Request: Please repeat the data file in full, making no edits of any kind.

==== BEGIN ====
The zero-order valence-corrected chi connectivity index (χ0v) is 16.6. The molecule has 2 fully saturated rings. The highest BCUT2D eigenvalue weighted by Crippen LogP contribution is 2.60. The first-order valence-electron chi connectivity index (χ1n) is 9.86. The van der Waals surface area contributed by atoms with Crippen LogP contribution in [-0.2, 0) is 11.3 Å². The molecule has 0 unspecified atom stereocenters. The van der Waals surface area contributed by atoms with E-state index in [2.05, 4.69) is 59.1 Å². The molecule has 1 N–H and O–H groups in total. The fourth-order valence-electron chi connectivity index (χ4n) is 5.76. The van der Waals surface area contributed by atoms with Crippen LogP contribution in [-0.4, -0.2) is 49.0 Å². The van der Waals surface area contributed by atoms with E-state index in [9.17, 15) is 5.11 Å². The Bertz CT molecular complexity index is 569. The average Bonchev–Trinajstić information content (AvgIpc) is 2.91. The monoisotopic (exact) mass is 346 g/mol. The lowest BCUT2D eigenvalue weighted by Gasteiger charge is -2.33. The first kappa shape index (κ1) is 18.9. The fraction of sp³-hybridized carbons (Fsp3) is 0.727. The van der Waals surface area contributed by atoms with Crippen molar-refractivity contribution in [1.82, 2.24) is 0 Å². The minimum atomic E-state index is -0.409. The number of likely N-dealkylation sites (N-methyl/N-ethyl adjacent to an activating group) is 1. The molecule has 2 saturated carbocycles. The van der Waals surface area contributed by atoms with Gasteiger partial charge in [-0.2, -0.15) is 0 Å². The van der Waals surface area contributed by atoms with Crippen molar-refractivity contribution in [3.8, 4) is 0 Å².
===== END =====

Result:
The zero-order valence-corrected chi connectivity index (χ0v) is 16.6. The molecule has 2 fully saturated rings. The highest BCUT2D eigenvalue weighted by Crippen LogP contribution is 2.60. The first-order valence-electron chi connectivity index (χ1n) is 9.86. The van der Waals surface area contributed by atoms with Crippen LogP contribution in [-0.2, 0) is 11.3 Å². The molecule has 0 unspecified atom stereocenters. The van der Waals surface area contributed by atoms with E-state index in [2.05, 4.69) is 59.1 Å². The molecule has 1 N–H and O–H groups in total. The fourth-order valence-electron chi connectivity index (χ4n) is 5.76. The van der Waals surface area contributed by atoms with Crippen LogP contribution in [-0.4, -0.2) is 49.0 Å². The van der Waals surface area contributed by atoms with E-state index in [9.17, 15) is 5.11 Å². The Bertz CT molecular complexity index is 569. The average Bonchev–Trinajstić information content (AvgIpc) is 2.91. The monoisotopic (exact) mass is 346 g/mol. The lowest BCUT2D eigenvalue weighted by Gasteiger charge is -2.33. The first kappa shape index (κ1) is 18.9. The fraction of sp³-hybridized carbons (Fsp3) is 0.727. The van der Waals surface area contributed by atoms with Crippen molar-refractivity contribution in [1.82, 2.24) is 0 Å². The minimum atomic E-state index is -0.409. The number of likely N-dealkylation sites (N-methyl/N-ethyl adjacent to an activating group) is 1. The molecule has 2 saturated carbocycles. The van der Waals surface area contributed by atoms with Gasteiger partial charge in [-0.2, -0.15) is 0 Å². The van der Waals surface area contributed by atoms with Crippen molar-refractivity contribution in [3.8, 4) is 0 Å².